The Chinese Academy Sciences (CAS) is considered as both the country’s highest academic institution for the natural sciences and the highest science and technology (S&T) advisory body, says Li. Similar to the National Academy of Sciences in the United States, the CAS has a board of Academies and, similar to the International Max Planck Research School, it has its own research institutes.
The CAS plays two roles in setting research assessment policy and practices for institutions in China. First, the Academic Divisions of the Chinese Academy of Sciences (CASAD) launches initiatives in the science and technology community and puts forward suggestions to improve research assessment to the state and departments, says Li. The second role is reforming the institute’s own evaluation system.
Over the past 20 years, the CAS has transitioned from using quantitative indicators in research evaluation to focusing on major research outputs. They have found this switch has had a positive but limited effect on researcher behavior, because researchers are still easily affected by external quantitative evaluations.
The CAS works with other institutions to promote research assessment reform, says Li. For example, the Chinese Science and Technology Evaluation Special Committee, affiliated with the CAS evaluation center, promotes good practice by organizing national seminars on research assessment, where participants learn from each other’s experiences. They also hold science and technology management practice seminars in collaboration with higher education institutions.
The CAS plans to continue serving as a national science and technology think tank by putting forward ideas to improve evaluation, such as discouraging evaluation practices that reward researchers with additional resources based on metrics.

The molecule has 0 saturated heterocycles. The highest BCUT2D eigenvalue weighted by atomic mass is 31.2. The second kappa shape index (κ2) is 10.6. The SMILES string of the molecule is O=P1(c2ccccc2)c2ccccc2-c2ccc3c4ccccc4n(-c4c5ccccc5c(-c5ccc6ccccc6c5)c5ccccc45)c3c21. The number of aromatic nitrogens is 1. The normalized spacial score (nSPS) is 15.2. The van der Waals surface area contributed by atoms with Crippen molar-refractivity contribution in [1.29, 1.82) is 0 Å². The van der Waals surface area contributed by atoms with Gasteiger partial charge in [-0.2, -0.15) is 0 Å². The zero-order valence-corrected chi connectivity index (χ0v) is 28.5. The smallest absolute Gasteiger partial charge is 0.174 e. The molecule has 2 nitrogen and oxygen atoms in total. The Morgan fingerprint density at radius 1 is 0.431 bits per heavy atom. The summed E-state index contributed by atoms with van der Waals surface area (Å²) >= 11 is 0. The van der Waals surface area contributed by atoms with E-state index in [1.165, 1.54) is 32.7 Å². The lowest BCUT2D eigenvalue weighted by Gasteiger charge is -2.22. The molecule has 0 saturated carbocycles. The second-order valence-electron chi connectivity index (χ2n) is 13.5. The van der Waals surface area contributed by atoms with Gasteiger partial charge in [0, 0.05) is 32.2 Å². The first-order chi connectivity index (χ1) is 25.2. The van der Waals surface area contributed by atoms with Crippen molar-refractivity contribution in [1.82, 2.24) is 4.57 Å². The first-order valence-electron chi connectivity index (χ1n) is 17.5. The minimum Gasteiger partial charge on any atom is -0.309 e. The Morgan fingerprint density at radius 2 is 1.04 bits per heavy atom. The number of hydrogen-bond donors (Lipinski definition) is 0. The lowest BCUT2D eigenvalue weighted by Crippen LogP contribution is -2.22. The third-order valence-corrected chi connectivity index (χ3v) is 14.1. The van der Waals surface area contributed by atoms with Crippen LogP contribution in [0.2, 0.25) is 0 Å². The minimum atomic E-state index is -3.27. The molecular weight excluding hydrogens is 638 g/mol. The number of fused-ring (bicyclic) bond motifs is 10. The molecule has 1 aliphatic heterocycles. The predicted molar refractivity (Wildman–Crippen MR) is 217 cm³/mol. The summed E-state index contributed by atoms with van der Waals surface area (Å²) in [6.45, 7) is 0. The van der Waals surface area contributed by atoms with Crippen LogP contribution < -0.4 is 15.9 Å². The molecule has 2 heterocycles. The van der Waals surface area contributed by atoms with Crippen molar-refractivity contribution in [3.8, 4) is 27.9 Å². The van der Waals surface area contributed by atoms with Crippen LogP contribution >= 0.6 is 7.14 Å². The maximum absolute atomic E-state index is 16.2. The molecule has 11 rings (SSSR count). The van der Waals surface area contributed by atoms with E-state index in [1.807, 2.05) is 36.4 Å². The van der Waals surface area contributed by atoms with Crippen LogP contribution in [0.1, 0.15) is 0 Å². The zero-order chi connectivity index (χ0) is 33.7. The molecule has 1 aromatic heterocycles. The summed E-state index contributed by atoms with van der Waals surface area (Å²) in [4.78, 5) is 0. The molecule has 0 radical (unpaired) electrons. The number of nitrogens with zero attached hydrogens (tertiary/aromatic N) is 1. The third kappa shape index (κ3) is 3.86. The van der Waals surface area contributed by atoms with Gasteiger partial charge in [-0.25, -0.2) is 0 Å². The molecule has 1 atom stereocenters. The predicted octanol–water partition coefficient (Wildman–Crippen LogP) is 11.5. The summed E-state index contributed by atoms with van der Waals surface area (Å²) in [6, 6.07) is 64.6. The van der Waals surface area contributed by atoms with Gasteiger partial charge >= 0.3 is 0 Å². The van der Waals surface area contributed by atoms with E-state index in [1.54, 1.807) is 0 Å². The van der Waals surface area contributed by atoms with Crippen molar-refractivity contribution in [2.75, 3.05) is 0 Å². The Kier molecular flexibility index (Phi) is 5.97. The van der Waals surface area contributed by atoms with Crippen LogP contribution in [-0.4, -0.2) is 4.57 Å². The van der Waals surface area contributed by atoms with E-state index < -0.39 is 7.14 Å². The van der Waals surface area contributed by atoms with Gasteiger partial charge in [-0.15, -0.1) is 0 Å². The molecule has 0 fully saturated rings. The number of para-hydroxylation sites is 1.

Unlike the dual roles of the CAS, the Australian Academy of Sciences is an honor society, like the Royal Society in the United Kingdom. Because the Academy does not hire and promote researchers, its influence is largely as an exemplar in how they acknowledge the best and brightest in Australia. Barber says the Academy’s fellowship is not as gender diverse as it needs to be. To build a fellowship that is more representative of the Australian population, the Academy has developed a structured and explicit program of unconscious bias training that Sectional Committee members are required to attend. Barber says the academy has received positive signals from committee chairs who feel members are being more reflective.
The University of Melbourne has campus-wide unconscious bias training. Some departments have also found success in separately shortlisting men and women for hiring. While there is no formalized training at the University of Tokyo, Gotoh agrees that acknowledging bias will lead to better assessment.
Barber believes shortlisting is a vital step in a section of fellows or in any faculty hiring process. DORA offers ideas to improve the triage phase of faculty hiring, including instilling standards and structure into the process through standardized narrative CV formats and assessment matrices. Selection committee chairs have the most power in the process. Zobel challenges chairs to ensure assessment processes are open, fair, and consider all the dimensions of a candidate. To do this, departments need to repeatedly test and evaluate assessment practices.
The Australian Academy also wishes to recognize scholars from diverse scientific disciplines, including new and emerging fields. In doing so, Barber says it is important to recognize how different fields view success. The Academy instructs selection committees to use peer review instead of metrics. Barber acknowledges the process is not perfect, but believes it provides a strong steer to selection committees to critically examine key publications and accomplishments. Barber believes that research assessment is a good topic for the Academy to address. Because the Academy is not an academic employer, they occupy more of neutral space.